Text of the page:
Priming the Personal Connections
After completing medical school at Duke, and getting married, Coles did his residency at Boston's Mass General, training in
internal medicine and cardiology. He also managed to pick up a public health Master's from Harvard, and had two children.
Then he got a call from Merck. "I had started thinking about working on population-based healthcare as a result of the public
health degree, and got the notion that there were other ways to impact lives than just provide patient care," says Coles.
"I thought about a career on Capital Hill as a healthcare policy staffer; Merck called out of the blue." As chair of the
Minority Recruitment Committee at Mass General, Coles' activities had sparked the interest of Merck, specifically then-CEO
Roy Vagelos. "Merck was very interested at the time in building a pipeline of minority scientists," says Coles. That interest
turned into a three-year corporate grant to fund summer research internships at Mass General, and during that time, Coles
received the aforementioned call: "Would you ever consider working for us?" Merck wanted to know. The offer came "at just
the perfect time," says Coles, adding that Vagelos is "a big part of the reason that I'm in the industry."
"Roy had a really neat idea that physicians could be good business people, and had built a small team of physicians who had
a business interest or direct marketing experience," recalls Cole. His first assignment at Merck was in the company's customer
marketing group, where he got to learn the products, and work closer to the customer. Four years later, Bristol-Myers Squibb
recruited Coles to help manage its partnership with Sanofi, and to launch Plavix and Avapro globally. "You only get to launch
products very rarely in a marketer's life, so it was a dream come true," he says. As Coles' career blossomed at BMS—toward
the end of what he refers to as his "middle decade" with Big Pharma—he began to contemplate the next 10 years, with an eye
toward the biotech industry.
One day, Coles' son Andrew started complaining about pain in his left arm. The pediatricians couldn't find anything. "It wasn't
until he woke up one morning and his sternum was actually protruding that we realized something was really seriously wrong,"
says Coles. During an evaluation, Andrew developed a variety of symptoms, including blood in the urine. That led to an evaluation
of his kidneys, which uncovered "a huge mediastinal mass" in his chest. "One of the few rare emergencies in pediatrics is
a compromising mediastinal mass, because of its proximity to the vital structures, including the trachea and other things,
and [cardiac] arrest is not all that uncommon in these far-gone stages," says Coles. "Our physician said, 'Do not delay. I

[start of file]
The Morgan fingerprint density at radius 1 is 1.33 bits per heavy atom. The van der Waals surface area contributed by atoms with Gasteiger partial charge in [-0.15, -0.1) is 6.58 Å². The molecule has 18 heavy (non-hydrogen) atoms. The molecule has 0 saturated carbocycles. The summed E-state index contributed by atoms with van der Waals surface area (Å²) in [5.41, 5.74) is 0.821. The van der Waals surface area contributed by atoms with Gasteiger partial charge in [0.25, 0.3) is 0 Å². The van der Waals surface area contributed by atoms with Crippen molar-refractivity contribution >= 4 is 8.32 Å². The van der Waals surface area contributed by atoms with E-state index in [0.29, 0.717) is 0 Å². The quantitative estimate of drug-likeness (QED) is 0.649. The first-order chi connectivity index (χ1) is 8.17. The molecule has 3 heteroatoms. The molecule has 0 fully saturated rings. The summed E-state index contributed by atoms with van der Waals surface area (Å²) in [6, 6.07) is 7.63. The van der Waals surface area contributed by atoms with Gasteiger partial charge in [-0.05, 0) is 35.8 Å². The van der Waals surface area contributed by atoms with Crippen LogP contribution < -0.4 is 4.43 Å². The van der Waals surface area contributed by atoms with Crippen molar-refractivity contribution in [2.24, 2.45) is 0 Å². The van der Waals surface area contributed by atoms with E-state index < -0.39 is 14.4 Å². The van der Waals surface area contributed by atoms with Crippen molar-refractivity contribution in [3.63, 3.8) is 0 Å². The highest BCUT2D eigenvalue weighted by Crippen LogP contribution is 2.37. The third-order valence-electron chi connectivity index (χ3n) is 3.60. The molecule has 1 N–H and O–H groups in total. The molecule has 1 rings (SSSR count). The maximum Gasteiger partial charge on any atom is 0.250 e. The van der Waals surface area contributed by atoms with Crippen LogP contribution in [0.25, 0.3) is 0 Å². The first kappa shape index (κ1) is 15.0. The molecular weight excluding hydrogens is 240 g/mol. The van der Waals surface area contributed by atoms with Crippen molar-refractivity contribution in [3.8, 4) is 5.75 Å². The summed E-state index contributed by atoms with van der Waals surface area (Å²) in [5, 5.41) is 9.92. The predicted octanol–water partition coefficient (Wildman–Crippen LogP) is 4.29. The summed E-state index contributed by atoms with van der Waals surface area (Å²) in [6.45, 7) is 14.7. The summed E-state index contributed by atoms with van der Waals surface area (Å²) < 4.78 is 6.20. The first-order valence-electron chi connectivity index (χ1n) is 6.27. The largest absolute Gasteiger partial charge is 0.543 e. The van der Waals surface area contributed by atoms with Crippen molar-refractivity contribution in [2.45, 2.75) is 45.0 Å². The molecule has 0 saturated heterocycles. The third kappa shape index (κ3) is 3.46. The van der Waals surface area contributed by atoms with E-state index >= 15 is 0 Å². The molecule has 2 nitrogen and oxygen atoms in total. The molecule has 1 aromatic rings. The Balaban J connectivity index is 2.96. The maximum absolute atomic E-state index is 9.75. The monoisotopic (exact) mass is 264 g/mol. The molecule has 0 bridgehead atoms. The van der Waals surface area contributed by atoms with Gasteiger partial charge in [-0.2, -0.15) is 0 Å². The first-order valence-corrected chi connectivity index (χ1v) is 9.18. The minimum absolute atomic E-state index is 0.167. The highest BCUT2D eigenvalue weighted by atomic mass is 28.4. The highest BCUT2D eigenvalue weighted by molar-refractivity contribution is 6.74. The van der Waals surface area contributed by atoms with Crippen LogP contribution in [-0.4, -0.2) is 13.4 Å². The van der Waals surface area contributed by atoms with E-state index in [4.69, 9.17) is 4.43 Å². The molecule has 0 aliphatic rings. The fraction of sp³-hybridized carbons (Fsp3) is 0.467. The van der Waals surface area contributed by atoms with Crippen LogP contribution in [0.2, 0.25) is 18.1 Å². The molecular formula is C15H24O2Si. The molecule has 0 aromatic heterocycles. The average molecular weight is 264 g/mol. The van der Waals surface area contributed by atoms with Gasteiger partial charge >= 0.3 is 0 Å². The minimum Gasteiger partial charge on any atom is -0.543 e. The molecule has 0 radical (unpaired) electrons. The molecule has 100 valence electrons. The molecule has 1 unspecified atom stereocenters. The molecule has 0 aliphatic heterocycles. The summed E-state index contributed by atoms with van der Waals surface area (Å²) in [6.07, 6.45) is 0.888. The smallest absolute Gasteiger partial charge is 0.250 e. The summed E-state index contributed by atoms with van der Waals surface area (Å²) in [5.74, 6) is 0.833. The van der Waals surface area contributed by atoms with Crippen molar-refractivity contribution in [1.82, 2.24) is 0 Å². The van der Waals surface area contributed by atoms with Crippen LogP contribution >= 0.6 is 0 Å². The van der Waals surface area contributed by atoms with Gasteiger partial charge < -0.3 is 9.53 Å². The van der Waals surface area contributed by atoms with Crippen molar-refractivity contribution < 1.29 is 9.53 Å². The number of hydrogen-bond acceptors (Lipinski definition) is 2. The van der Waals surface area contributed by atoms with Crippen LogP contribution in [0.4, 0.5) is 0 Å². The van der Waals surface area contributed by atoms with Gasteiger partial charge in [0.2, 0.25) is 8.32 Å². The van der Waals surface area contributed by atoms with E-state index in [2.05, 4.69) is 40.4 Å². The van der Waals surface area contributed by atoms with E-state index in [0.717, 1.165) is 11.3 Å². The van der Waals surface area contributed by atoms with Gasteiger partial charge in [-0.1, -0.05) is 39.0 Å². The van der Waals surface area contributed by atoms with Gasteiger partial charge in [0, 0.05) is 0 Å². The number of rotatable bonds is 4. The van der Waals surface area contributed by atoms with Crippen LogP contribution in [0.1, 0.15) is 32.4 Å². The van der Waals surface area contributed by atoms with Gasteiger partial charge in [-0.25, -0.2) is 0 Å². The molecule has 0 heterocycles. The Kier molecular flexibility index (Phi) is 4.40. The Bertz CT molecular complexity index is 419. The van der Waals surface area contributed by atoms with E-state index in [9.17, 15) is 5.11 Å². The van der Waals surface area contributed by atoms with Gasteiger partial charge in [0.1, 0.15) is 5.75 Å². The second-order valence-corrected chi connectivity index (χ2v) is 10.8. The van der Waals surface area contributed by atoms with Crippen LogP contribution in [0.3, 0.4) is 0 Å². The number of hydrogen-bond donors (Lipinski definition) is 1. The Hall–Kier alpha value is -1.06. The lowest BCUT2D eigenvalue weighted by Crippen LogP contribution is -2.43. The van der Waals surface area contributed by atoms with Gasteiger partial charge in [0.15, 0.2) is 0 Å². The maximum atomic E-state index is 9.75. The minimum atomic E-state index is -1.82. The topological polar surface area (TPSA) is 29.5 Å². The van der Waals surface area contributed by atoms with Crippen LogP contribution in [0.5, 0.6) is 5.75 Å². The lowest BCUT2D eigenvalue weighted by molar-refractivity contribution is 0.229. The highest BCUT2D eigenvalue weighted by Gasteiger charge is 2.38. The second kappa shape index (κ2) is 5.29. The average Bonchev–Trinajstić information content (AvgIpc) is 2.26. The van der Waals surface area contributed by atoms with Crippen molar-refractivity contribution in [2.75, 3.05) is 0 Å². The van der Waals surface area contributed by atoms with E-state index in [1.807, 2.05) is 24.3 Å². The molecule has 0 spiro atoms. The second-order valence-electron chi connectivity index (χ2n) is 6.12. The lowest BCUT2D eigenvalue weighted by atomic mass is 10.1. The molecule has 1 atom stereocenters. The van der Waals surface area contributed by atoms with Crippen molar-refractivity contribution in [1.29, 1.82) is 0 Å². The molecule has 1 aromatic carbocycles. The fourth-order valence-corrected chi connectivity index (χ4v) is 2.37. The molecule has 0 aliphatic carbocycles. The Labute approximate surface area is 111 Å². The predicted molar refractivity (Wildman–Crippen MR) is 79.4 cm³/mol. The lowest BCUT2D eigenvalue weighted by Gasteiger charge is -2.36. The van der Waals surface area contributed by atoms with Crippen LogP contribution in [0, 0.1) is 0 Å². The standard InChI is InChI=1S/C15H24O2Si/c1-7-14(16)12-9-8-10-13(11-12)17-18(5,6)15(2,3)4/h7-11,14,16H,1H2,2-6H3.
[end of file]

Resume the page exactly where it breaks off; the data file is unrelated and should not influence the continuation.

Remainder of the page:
want you to go to Sloan-Kettering tomorrow morning and be there at 9 a.m. I've arranged for them to receive you.'"
At the time of diagnosis, Coles was interviewing at Vertex Pharmaceuticals, where he'd been recruited to head up the company's
commercial operations. "To receive a phone call from my wife in the middle of business meetings is highly unusual, and I knew
something was wrong, so I jumped on an airplane and headed home," says Coles. At Sloan-Kettering the next morning, it was
determined that an emergency biopsy and surgery were needed. Andrew's pathology report came back with non-Hodgkin's lymphoma.
Most people can recall easily where they were on Sept. 11, 2001. Coles was at Sloan-Kettering in Manhattan, where his son
was having a spinal tap and receiving chemotherapy. "One of the aides in the hospital walked in and told us that the buildings
had been hit, literally as Andrew was coming out of anesthesia. And the fascination with what was happening, combined with
Andrew's situation, was really surreal for us," says Coles.
After six cycles of chemotherapy, Andrew's cancer went into remission. "I took the job at Vertex, because I thought our life
had suddenly been clarified, only to find out after I started at Vertex, six weeks later, that Andrew had relapsed, and we
were told that he needed to have a bone marrow transplant. And I can tell you that I learned more about our industry through
that episode than I had learned in the previous decade before that," says Coles. "The thing I recognized was the enormous
value that we bring into the lives of people. Not just from a health point of view, but in easing the burden on their loved
ones as well. When I went to give Andrew an injection of Neupogen, which he needed after his first cycle of chemotherapy,
I recognized at the moment when I held that vial in my hand that this was really a life-giving opportunity for my son, potentially.
I know it sounds dramatic, but it hit me in a way that had not occurred to me before."